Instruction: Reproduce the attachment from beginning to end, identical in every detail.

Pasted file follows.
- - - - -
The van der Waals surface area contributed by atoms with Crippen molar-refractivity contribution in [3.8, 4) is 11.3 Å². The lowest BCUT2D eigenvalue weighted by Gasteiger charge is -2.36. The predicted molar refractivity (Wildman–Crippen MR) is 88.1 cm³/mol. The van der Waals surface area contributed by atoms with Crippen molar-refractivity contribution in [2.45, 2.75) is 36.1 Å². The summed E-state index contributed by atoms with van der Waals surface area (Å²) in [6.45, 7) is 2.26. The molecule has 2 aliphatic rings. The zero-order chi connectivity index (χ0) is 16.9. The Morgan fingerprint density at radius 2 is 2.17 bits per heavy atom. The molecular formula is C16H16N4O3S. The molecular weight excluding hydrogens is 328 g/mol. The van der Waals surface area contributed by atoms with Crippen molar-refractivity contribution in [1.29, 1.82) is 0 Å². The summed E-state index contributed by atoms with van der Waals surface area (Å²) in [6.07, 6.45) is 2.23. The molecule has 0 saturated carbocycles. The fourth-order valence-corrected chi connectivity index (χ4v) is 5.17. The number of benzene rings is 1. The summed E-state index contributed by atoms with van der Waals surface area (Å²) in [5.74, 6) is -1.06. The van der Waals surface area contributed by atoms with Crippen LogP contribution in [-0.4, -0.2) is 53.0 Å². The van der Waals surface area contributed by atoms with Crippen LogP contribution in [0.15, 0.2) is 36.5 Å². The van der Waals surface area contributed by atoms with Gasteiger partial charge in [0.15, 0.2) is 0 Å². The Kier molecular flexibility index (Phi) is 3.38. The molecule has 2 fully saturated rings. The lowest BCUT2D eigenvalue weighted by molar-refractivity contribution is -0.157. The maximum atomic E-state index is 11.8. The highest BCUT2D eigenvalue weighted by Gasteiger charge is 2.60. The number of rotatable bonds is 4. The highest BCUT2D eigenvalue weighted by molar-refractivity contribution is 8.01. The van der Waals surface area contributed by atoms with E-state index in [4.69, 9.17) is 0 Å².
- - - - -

The van der Waals surface area contributed by atoms with Crippen molar-refractivity contribution in [3.8, 4) is 11.3 Å². The lowest BCUT2D eigenvalue weighted by Gasteiger charge is -2.36. The predicted molar refractivity (Wildman–Crippen MR) is 88.1 cm³/mol. The van der Waals surface area contributed by atoms with Crippen molar-refractivity contribution in [2.45, 2.75) is 36.1 Å². The summed E-state index contributed by atoms with van der Waals surface area (Å²) in [6.45, 7) is 2.26. The molecule has 2 aliphatic rings. The zero-order chi connectivity index (χ0) is 16.9. The Morgan fingerprint density at radius 2 is 2.17 bits per heavy atom. The molecular formula is C16H16N4O3S. The molecular weight excluding hydrogens is 328 g/mol. The van der Waals surface area contributed by atoms with Crippen molar-refractivity contribution in [1.29, 1.82) is 0 Å². The summed E-state index contributed by atoms with van der Waals surface area (Å²) in [6.07, 6.45) is 2.23. The molecule has 0 saturated carbocycles. The fourth-order valence-corrected chi connectivity index (χ4v) is 5.17. The number of benzene rings is 1. The summed E-state index contributed by atoms with van der Waals surface area (Å²) in [5.74, 6) is -1.06. The van der Waals surface area contributed by atoms with Crippen LogP contribution in [-0.4, -0.2) is 53.0 Å². The van der Waals surface area contributed by atoms with Crippen LogP contribution in [0.15, 0.2) is 36.5 Å². The van der Waals surface area contributed by atoms with Gasteiger partial charge in [0.15, 0.2) is 0 Å². The Kier molecular flexibility index (Phi) is 3.38. The molecule has 2 fully saturated rings. The lowest BCUT2D eigenvalue weighted by molar-refractivity contribution is -0.157. The maximum atomic E-state index is 11.8. The highest BCUT2D eigenvalue weighted by Gasteiger charge is 2.60. The number of rotatable bonds is 4. The highest BCUT2D eigenvalue weighted by molar-refractivity contribution is 8.01. The van der Waals surface area contributed by atoms with E-state index in [4.69, 9.17) is 0 Å².